Our isolation of the Cse4-353p mutant that appears competent in kinetochore assembly but defective in biorientation may have revealed an independent role for Cse4p in kinetochore biorientation. Although it is possible that the Cse4-353 mutant is a gain-of-function mutant that disrupts kinetochore biorientation without affecting kinetochore assembly, we favor the hypothesis that the endogenous Cse4 protein functions in biorientation. There are a number of ways in which centromeric chromatin could facilitate biorientation that could be independent from a role in assembling the kinetochore. For example, the proper centromeric chromatin structure could be required to sterically orient sister kinetochores toward opposite poles. Alternatively, centromeric chromatin may allow microtubules to generate the appropriate tension on the kinetochore and thus stabilize proper bioriented attachments (Nicklas and Ward 1994; King and Nicklas 2000). In the future, isolating recessive cse4 alleles that are functional in kinetochore assembly but defective in segregation may allow us to determine whether the endogenous Cse4 protein regulates biorientation in addition to kinetochore assembly.

Summary:

Our characterization of pGAL-CSE4 mutants that are lethal when overexpressed has determined that Cse4p is regulated by proteolysis and that it may also function in kinetochore biorientation. Future studies of these mutants may also reveal additional details about the functions of Cse4p, the requirements for Cse4p targeting to centromeres, and the mechanisms that exclude Cse4p from euchromatin. In addition, the isolation of pGAL-CSE4 mutants that are lethal when overexpressed highlights the importance of maintaining proper Cse4p levels and functions for genomic integrity.

Acknowledgments

We are especially grateful to Suzanne Furuyama for generating pSB887, and we also thank the Gottschling lab, Orna Cohen-Fix, and Sue Jaspersen for reagents. We are grateful to Bungo Akiyoshi, Chris Breed, Suzanne Furuyama, Rich Gardner, Chitra Kotwaliwale, Harmit Malik, Paul Megee, Ben Pinsky, Prerana Ranjitkar, Toshi Tsukiyama, and Danielle Vermaak for discussions and helpful comments on the manuscript. J.L.G. and R.C. were supported by funds from the Stowers Institute. K.A.C. was supported by a Viral Oncology Training grant. S.B. was supported by a National Institutes of Health grant and a Beckman Young Investigator Award. S.B. is a Scholar of the Leukemia and Lymphoma Society.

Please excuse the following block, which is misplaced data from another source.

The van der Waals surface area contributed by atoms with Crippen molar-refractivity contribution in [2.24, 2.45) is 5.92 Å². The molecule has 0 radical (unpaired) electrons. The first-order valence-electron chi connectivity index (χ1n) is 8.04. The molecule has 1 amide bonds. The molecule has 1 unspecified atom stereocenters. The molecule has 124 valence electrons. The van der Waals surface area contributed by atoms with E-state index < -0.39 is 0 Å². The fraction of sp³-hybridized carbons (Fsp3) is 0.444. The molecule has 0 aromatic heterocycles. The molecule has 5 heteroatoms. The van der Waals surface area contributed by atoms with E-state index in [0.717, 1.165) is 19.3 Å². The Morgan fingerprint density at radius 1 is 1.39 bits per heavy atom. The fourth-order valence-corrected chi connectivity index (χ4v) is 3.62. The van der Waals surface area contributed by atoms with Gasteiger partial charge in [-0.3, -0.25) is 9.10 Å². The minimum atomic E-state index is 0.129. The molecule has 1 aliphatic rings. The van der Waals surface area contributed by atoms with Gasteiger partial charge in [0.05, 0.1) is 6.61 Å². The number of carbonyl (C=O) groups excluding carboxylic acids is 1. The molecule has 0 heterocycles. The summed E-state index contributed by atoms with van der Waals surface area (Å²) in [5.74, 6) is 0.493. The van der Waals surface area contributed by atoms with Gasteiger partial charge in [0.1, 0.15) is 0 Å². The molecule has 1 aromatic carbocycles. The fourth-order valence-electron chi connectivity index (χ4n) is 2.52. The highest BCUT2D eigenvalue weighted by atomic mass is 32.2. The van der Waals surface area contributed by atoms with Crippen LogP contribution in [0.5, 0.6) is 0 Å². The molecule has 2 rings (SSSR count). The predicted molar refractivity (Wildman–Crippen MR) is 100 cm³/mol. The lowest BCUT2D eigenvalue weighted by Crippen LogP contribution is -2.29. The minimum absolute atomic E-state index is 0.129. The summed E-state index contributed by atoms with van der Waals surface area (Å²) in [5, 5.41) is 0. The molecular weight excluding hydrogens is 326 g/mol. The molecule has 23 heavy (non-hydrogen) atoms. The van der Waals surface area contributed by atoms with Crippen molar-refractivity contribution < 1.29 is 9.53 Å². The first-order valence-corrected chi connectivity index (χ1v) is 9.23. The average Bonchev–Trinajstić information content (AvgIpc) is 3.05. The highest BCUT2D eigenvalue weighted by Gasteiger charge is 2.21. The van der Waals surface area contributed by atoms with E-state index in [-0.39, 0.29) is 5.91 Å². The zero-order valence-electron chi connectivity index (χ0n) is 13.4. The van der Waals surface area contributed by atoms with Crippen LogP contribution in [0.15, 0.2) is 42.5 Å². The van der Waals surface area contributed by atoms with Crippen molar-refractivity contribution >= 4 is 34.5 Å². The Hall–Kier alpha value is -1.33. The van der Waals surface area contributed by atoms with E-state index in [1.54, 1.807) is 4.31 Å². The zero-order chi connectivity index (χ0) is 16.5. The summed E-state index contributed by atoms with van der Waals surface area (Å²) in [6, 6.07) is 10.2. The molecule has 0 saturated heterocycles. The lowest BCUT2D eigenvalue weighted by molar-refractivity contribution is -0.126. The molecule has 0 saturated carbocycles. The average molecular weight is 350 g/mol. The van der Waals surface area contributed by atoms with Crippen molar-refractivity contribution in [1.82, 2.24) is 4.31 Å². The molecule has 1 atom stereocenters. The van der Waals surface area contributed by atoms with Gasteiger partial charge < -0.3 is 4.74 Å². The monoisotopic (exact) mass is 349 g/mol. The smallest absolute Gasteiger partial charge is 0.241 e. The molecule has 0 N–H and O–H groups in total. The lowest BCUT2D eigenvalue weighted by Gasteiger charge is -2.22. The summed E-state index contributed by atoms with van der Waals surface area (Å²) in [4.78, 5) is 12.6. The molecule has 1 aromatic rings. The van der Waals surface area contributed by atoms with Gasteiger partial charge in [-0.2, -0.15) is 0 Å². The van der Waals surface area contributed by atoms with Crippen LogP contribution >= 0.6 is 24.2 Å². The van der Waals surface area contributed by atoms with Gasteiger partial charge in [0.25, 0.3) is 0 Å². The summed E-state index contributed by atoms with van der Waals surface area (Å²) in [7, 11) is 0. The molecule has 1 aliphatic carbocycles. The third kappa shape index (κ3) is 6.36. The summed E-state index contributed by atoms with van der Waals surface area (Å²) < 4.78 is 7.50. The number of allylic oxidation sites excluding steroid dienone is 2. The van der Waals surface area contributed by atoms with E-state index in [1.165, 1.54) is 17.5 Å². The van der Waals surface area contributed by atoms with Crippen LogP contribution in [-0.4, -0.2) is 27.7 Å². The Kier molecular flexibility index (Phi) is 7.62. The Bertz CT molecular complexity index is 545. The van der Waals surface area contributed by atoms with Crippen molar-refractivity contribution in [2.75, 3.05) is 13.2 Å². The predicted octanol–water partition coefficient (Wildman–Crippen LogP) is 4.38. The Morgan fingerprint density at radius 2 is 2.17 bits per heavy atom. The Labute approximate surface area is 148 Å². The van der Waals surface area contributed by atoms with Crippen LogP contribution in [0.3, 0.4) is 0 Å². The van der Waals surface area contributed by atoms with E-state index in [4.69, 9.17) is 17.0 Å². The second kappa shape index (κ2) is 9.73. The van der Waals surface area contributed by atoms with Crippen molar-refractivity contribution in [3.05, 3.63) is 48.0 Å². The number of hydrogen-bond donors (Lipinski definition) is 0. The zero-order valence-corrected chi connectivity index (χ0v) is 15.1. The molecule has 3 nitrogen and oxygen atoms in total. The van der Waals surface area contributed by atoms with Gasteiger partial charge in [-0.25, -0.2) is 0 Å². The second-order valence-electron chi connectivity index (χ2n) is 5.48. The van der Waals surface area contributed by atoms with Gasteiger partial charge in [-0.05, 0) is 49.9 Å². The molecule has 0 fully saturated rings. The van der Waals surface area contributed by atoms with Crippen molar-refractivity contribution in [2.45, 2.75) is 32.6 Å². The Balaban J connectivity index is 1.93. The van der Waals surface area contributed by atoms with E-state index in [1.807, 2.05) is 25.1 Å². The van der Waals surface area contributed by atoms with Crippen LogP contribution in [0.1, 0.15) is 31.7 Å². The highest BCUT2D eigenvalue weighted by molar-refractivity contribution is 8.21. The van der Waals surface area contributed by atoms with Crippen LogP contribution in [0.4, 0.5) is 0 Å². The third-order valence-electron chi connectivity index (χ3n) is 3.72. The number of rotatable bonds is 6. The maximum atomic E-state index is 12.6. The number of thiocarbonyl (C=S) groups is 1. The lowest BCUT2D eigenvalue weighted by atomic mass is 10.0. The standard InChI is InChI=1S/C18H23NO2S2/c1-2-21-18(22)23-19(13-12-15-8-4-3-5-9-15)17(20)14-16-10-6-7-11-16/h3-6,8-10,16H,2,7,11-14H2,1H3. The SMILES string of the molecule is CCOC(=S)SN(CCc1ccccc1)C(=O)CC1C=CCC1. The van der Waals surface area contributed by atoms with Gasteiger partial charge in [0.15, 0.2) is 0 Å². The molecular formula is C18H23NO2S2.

References

  • Ahmad, K., and S. Henikoff, 2001. Centromeres are specialized replication domains in heterochromatin. J. Cell Biol. 153: 101–110. [PMC free article] [PubMed]
  • Biggins, S., and A. W. Murray, 2001. The budding yeast protein kinase Ipl1/Aurora allows the absence of tension to activate the spindle checkpoint. Genes Dev. 15: 3118–3129. [PMC free article] [PubMed]
  • Biggins, S., and C. E. Walczak, 2003. Captivating capture: how microtubules attach to kinetochores. Curr. Biol. 13: R449–R460. [PubMed]
  • Biggins, S., F. F. Severin, N. Bhalla, I. Sassoon, A. A. Hyman et al., 1999. The conserved protein kinase Ipl1 regulates microtubule binding to kinetochores in budding yeast. Genes Dev. 13: 532–544. [PMC free article] [PubMed]
  • Black, B. E., D. R. Foltz, S. Chakravarthy, K. Luger, V. L. Woods, Jr. et al., 2004. Structural determinants for generating centromeric chromatin. Nature 430: 578–582. [PubMed]
  • Blower, M. D., and G. H. Karpen, 2001. The role of Drosophila CID in kinetochore formation, cell-cycle progression and heterochromatin interactions. Nat. Cell Biol. 3: 730–739. [PMC free article] [PubMed]
  • Castillo, A. R., J. B. Meehl, G. Morgan, A. Schutz-Geschwender and M. Winey, 2002. The yeast protein kinase Mps1p is required for assembly of the integral spindle pole body component Spc42p. J. Cell Biol. 156: 453–465. [PMC free article] [PubMed]
  • Cheeseman, I. M., S. Anderson, M. Jwa, E. M. Green, J. Kang et al., 2002. Phospho-regulation of kinetochore-microtubule attachments by the aurora kinase Ipl1p. Cell 111: 163–172. [PubMed]
  • Choo, K. H., 2001. Domain organization at the centromere and neocentromere. Dev. Cell 1: 165–177. [PubMed]
  • Cleveland, D. W., Y. Mao and K. F. Sullivan, 2003. Centromeres and kinetochores: from epigenetics to mitotic checkpoint signaling. Cell 112: 407–421. [PubMed]
  • Collins, K. A., S. Furuyama and S. Biggins, 2004. Proteolysis contributes to the exclusive centromere localization of the yeast Cse4/CENP-A histone H3 variant. Curr. Biol. 14: 1968–1972. [PubMed]